It may not be their annual Mother's Day weekend event, but the Wilmington Flower Market is making a comeback.
"Where we are with the pandemic and the virus...we can't host our normal May Mother's Day Flower Market on Mother's Day weekend. It's been a tradition for us for 101 years - would be this year, and unfortunately, for the second year in a row, we had to postpone it due to coronavirus," said Jimmy Malick co-chair of the Wilmington Flower Market. "The fall event will be a safer zone for us to get into."
At the time, Malick had said he hoped to hold a mini-fall festival in 2020, but the virus spread and thwarted those efforts.
After sitting on the sidelines for a year and missing out on a centennial celebration, organizers are planning to host a fall festival Oct. 14-15 in Rockford Park, offering a bit of a different spin.
"We'll be looking at fall mums, pumpkins, we'll be doing a lot of Halloween-type events, maybe a Halloween costume party for kids as well as an adult party at night," he said.
The beer garden will also be open and live music will return to Rockford Park, courtesy of media partners WDEL/WSTW with Forever Media.
"We couldn't do this event without partners, Forever Media, WSTW, WDEL...we are absolutely looking at a line-up for the fall events to have our concert stage going."
With live music being one of the things Delawareans have said they miss most during the pandemic, the fall festival is hoping to offer some later hours.
"To see if we can get some of those crowds for after dinner, and maybe, a little bit later concerts so people can enjoy it over the two days October 14th and 15th," he said.
Malick said they're continuing to work with the Delaware Division of Public Health to have plans approved for a large-scale gathering, and all CDC guidance that may be in effect in October will be followed.
"We will be limiting our amount of cash handling; we're actually going to 'magic money' which is like a card-type situation or an app that you can go online and download," he explained.
Vendors will also be limited to allow for social distancing.
"Leaving a lot more open space for people to get around so that way we can spread our event. The other big thing we're doing is we are getting rid of our giant tents that we normally have in the spring with all of our vendors inside. And we're going to have our vendors bring their own pop-ups so they can spread out more evenly so we won't have guests right on top of each other next to each vendor."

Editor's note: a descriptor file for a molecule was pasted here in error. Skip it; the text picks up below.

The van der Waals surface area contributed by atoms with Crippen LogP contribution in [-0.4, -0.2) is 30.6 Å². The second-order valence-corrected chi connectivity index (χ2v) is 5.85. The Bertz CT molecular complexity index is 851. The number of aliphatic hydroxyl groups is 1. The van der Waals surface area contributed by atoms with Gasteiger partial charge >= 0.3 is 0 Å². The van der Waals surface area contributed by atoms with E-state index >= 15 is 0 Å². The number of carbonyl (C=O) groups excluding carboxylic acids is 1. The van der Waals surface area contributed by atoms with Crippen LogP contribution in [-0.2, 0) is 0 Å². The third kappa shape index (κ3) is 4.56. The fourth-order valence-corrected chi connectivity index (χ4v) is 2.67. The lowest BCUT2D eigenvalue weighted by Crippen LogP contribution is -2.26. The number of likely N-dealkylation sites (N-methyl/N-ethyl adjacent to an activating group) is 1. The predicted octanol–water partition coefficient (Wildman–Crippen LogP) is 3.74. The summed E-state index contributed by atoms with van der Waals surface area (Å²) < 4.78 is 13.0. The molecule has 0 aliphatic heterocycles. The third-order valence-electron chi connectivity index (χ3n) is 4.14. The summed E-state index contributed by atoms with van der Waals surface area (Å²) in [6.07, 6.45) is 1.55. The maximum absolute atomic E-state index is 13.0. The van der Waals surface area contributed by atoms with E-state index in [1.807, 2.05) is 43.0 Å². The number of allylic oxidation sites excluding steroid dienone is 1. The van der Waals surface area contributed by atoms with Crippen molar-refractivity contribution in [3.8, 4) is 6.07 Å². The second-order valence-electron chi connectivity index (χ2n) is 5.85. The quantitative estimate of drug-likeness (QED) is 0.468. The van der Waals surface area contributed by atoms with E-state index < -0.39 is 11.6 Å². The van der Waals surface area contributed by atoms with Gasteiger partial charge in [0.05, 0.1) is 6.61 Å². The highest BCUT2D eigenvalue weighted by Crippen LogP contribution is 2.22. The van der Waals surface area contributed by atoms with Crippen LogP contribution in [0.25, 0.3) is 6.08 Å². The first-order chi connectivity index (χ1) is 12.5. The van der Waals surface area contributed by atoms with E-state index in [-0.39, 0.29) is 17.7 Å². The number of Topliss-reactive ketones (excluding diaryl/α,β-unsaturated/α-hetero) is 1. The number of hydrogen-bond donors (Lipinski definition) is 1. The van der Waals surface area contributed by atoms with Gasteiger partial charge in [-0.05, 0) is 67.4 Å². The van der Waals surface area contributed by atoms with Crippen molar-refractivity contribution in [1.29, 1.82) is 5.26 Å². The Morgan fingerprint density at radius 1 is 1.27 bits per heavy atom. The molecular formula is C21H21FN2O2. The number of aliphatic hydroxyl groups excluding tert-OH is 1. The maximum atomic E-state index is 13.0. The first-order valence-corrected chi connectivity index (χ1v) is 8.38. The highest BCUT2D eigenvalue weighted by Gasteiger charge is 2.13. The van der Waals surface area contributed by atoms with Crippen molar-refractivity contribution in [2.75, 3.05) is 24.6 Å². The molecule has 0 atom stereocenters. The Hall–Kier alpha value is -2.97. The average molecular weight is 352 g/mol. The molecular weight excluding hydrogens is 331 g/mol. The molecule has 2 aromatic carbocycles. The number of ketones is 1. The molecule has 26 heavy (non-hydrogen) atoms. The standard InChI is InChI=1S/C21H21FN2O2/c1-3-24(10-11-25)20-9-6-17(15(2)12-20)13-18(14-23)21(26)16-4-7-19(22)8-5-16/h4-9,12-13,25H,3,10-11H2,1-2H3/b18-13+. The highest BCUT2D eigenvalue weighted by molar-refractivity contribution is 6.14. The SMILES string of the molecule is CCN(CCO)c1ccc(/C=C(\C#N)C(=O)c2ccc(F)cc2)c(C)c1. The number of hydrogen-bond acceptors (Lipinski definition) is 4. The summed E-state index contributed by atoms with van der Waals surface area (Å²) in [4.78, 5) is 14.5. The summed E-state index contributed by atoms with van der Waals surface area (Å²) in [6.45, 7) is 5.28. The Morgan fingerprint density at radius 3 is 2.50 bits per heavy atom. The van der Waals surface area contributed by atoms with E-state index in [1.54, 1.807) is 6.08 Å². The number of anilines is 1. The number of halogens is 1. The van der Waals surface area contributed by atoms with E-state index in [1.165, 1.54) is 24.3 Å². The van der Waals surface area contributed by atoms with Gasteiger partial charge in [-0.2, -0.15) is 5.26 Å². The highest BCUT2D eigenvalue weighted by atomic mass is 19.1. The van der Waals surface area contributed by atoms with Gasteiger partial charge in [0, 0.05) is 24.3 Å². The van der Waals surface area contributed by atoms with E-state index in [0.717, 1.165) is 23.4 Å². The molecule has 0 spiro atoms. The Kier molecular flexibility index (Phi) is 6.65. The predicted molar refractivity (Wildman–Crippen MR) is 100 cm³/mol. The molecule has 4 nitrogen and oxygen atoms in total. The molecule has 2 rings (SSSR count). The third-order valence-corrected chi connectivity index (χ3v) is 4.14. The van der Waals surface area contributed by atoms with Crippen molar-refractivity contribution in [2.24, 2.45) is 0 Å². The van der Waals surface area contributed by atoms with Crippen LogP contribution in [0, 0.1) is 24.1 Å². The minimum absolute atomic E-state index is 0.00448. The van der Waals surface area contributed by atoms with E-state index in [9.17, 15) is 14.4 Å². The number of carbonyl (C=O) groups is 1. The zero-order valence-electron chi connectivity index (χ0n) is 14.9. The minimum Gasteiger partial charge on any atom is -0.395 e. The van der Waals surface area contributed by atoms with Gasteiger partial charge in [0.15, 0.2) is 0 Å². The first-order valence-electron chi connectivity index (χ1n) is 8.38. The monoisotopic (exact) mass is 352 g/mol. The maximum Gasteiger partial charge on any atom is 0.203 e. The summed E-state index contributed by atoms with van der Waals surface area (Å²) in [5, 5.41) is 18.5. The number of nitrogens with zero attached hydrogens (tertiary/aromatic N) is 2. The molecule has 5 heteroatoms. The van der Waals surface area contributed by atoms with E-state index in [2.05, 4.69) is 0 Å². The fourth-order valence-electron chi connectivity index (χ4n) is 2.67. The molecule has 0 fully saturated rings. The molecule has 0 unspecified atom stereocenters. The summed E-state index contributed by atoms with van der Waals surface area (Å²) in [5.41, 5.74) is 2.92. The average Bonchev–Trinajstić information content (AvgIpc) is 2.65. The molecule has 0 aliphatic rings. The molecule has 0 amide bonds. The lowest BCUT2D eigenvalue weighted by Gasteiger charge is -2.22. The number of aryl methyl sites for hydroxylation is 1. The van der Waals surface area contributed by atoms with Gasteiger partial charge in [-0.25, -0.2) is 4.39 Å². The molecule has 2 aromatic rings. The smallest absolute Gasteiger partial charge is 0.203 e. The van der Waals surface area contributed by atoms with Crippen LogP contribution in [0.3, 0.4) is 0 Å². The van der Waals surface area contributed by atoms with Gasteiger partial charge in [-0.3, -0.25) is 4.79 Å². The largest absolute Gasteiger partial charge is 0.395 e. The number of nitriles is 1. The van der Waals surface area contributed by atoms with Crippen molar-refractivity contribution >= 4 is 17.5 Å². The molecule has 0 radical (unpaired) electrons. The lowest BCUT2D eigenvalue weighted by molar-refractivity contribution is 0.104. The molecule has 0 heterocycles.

Amusement park rides for kids will also be back with safety protocols in place.
"Majestic Midway is really driving home that they clean every single machine before the next rider gets in," he said.
Expect handwashing stations and better restrooms--no more portable toilets.
"That way people can wash their hands more frequently and more often in an easier and safer position," said Malick.
Despite the seasonal shift and safety changes, your participation in Flower Market fall festivities will still raise money for the same great cause--Delaware's children. For every dollar spent at the fall festival and at all Wilmington Flower Market events, a percentage of proceeds will go to Delaware's children.
"We want to continue to raise money for children, and we know the children can't continue to wait year after year after year because of coronavirus," he said.
As one of the oldest children's charities in the state, Malick said coronavirus has a severe impact on the organization's ability to give back, and ultimately, programs for Delaware's children that range from providing reading materials, wheelchairs, and bedsheets to camperships have been impacted.
"For 101 years...we help up to 68 different beneficiaries on a yearly basis or even more. So this impact has stopped so many programs; it's affected so many grants the children need to do the things they need to do throughout our community and throughout our state. So we really drive it home that we raise money for Delaware's children, and it's only Delaware's children...so those impacted are really heavily impacted. We can't wait anymore, we've got to get back into the game for them."
For those that love sweater season and some hot apple cider, don't expect a fall festival every year. Organizers aim to return to Mother's Day weekend next year.
"After 101 years, we're not going to let our Mother's Day event go away. That's kind of our weekend, and we really drive that for the children, and that's what we really want to bring back. We want to make sure we're right back on target in 2022 and going forward."